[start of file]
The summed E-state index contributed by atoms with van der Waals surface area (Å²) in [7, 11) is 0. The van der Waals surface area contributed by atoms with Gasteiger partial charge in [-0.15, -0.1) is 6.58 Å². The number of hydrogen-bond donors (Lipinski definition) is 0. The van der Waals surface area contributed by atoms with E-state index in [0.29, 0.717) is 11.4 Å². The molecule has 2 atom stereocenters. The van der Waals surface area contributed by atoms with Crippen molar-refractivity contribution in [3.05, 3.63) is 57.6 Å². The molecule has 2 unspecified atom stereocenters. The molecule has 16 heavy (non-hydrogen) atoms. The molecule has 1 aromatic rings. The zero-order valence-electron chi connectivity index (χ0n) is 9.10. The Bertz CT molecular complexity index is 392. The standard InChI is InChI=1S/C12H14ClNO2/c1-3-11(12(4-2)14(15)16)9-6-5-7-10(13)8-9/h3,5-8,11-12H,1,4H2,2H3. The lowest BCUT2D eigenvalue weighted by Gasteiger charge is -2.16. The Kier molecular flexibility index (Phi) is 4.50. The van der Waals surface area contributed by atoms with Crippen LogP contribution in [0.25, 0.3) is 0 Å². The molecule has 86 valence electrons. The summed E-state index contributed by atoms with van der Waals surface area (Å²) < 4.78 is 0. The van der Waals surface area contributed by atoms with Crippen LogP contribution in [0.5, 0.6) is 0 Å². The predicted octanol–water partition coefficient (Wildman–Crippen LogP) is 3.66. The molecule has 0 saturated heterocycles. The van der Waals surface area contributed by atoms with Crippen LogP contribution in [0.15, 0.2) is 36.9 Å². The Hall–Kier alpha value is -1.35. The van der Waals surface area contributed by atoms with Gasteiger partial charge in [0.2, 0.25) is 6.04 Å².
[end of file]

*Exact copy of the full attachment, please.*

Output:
The summed E-state index contributed by atoms with van der Waals surface area (Å²) in [7, 11) is 0. The van der Waals surface area contributed by atoms with Gasteiger partial charge in [-0.15, -0.1) is 6.58 Å². The number of hydrogen-bond donors (Lipinski definition) is 0. The van der Waals surface area contributed by atoms with E-state index in [0.29, 0.717) is 11.4 Å². The molecule has 2 atom stereocenters. The van der Waals surface area contributed by atoms with Crippen molar-refractivity contribution in [3.05, 3.63) is 57.6 Å². The molecule has 2 unspecified atom stereocenters. The molecule has 16 heavy (non-hydrogen) atoms. The molecule has 1 aromatic rings. The zero-order valence-electron chi connectivity index (χ0n) is 9.10. The Bertz CT molecular complexity index is 392. The standard InChI is InChI=1S/C12H14ClNO2/c1-3-11(12(4-2)14(15)16)9-6-5-7-10(13)8-9/h3,5-8,11-12H,1,4H2,2H3. The lowest BCUT2D eigenvalue weighted by Gasteiger charge is -2.16. The Kier molecular flexibility index (Phi) is 4.50. The van der Waals surface area contributed by atoms with Crippen LogP contribution in [0.25, 0.3) is 0 Å². The molecule has 86 valence electrons. The summed E-state index contributed by atoms with van der Waals surface area (Å²) < 4.78 is 0. The van der Waals surface area contributed by atoms with Crippen LogP contribution in [0.5, 0.6) is 0 Å². The predicted octanol–water partition coefficient (Wildman–Crippen LogP) is 3.66. The molecule has 0 saturated heterocycles. The van der Waals surface area contributed by atoms with Crippen LogP contribution in [0.15, 0.2) is 36.9 Å². The Hall–Kier alpha value is -1.35. The van der Waals surface area contributed by atoms with Gasteiger partial charge in [0.2, 0.25) is 6.04 Å².